4 Tips For Pattern Drafting with a Compass

Pattern Drafting with a Compass

Today I want to talk about using a compass. I don’t mean the magnetic thing that helps you point north, I mean the pointy one you used to carve your name into the desk during maths class (or someone else’s name if you’re smart). Pretty sure mine hasn’t seen the light of day since I left school, but this weekend it was just the thing I wanted while I was pattern drafting. Compass1

I don’t have one of those big fancy rulers with the squares on and I needed to get  perpendicular lines, which a compass does perfectly. For those of you who weren’t paying attention at school, I’m going to outline some of the useful things that you can do with a compass that I found came in really handy for pattern drafting.

Perpendicular lines

To get a perfectly perpendicular line, first draw a little mark on your original line where you want your new line to cross. Place the point of your compass on the mark and open the compass up – it doesn’t matter how much, but somewhere in the middle is easier than a very small or large distance, which are likely to cause the pen to slip. Draw an arc through your line on one side. Compass2Now, keeping the compass open exactly the same amount, pivot around the point and draw an arc on the other side of the line. I like to then go back and check the compass is still the length of the first arc. You could also just draw a circle, this is my way of keeping the guidelines minimal. Compass3Now take the compass off the paper and open it a little more. Again, it doesn’t matter how much as long as you keep it consistent. Put the point of the compass at the point where one of your arcs crossed the blue line and draw another arc above your mark. Compass4

Repeat this with the other side, making sure the compass stays open the same amount. This line should cross through the one you just marked.Compass5The point where the lines cross will be perfectly perpendicular to your original line at the point you marked, so draw a line between the cross and the mark and admire your right angle!Compass6

45 Degree Angle

Now we can do exactly the same thing to get a 45 degree angle, which I’ve shown in green. First, set the compass to an arbitrary length , put the point at the centre where the blue lines cross and draw an arc that intersects both the horizontal and vertical lines.Compass7Now, place the compass point at one of the points where the green line meets the blue and draw an arc between the two blue lines. This time it doesn’t matter if you open it up more, it will work fine staying at the same length. Compass8Repeat this step with the other green-blue intersection, keeping the compass open the same amount and you should have made a cross. Compass9Draw a line between the green cross and the crossing point of the blue lines and you have a perfect 45 degree angle. The camera angle I’ve used makes this look a bit off unfortunately, but it did look pretty perfect, I promise!Compass15For a longer perpendicular (or 45 degree line) I would sometimes do 2 crosses different lengths away from the line to give me another guide. Because it doesn’t matter which distance the compass is set at you can do this as much as you like and every cross will be perpendicular as long as you use the same length for the left and right arcs of each cross.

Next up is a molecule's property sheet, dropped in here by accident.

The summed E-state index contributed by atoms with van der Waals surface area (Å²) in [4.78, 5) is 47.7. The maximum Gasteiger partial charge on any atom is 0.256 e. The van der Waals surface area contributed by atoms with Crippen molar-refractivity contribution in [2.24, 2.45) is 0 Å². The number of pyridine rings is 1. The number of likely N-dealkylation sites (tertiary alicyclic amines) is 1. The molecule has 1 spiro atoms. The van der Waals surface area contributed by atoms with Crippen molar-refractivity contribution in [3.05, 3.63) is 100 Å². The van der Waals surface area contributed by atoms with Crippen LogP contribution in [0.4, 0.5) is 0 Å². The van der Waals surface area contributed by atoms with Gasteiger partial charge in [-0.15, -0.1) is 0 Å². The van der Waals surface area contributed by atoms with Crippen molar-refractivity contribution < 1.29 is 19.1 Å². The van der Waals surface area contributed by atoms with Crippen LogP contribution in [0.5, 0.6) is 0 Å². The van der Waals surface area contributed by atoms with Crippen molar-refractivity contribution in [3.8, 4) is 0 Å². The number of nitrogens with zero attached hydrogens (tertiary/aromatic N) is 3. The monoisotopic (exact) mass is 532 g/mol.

Specific Distance Between a Point and a Line

Sometimes a pattern drafting step will require you to measure a certain distance from a point to a line. This can be done by moving a ruler around until you’ve got the right distance, but a compass does it so much more quickly and accurately! Just set your compass at the desired length on a ruler…Compass11

…then place the compass point on your point and draw an arc that intersects your line. The point where they meet is the point you’re looking for. Eagle-eyed amongst you will have noticed that it could intersect at two points, but in most cases it will be obvious which one you need. Compass12

Adding Seam Allowances

One last thing I found a compass really handy for is adding seam allowances once you’ve finished pattern drafting. Set your compass to the desired seam allowance – here I’ve used the standard 1.5 cm – and move along the pattern piece marking small arcs all the way along the pattern piece. Once you’ve gone all the way round, join them all up and you have a perfectly added seam allowance. Woo!

Compass13At the corners you’ll need to extend your lines a bit to meet at a point because the compass would give a curved corner, which isn’t what you want. Compass14

So there you go! Do I have some compass converts? For the drafting itself I found that using a soft pencil for the lines and a harder pencil in the compass for the guidelines worked well, making the guidelines fainter and the main pattern lines more prominent.

Swimsuits and New Domains

a sewing blog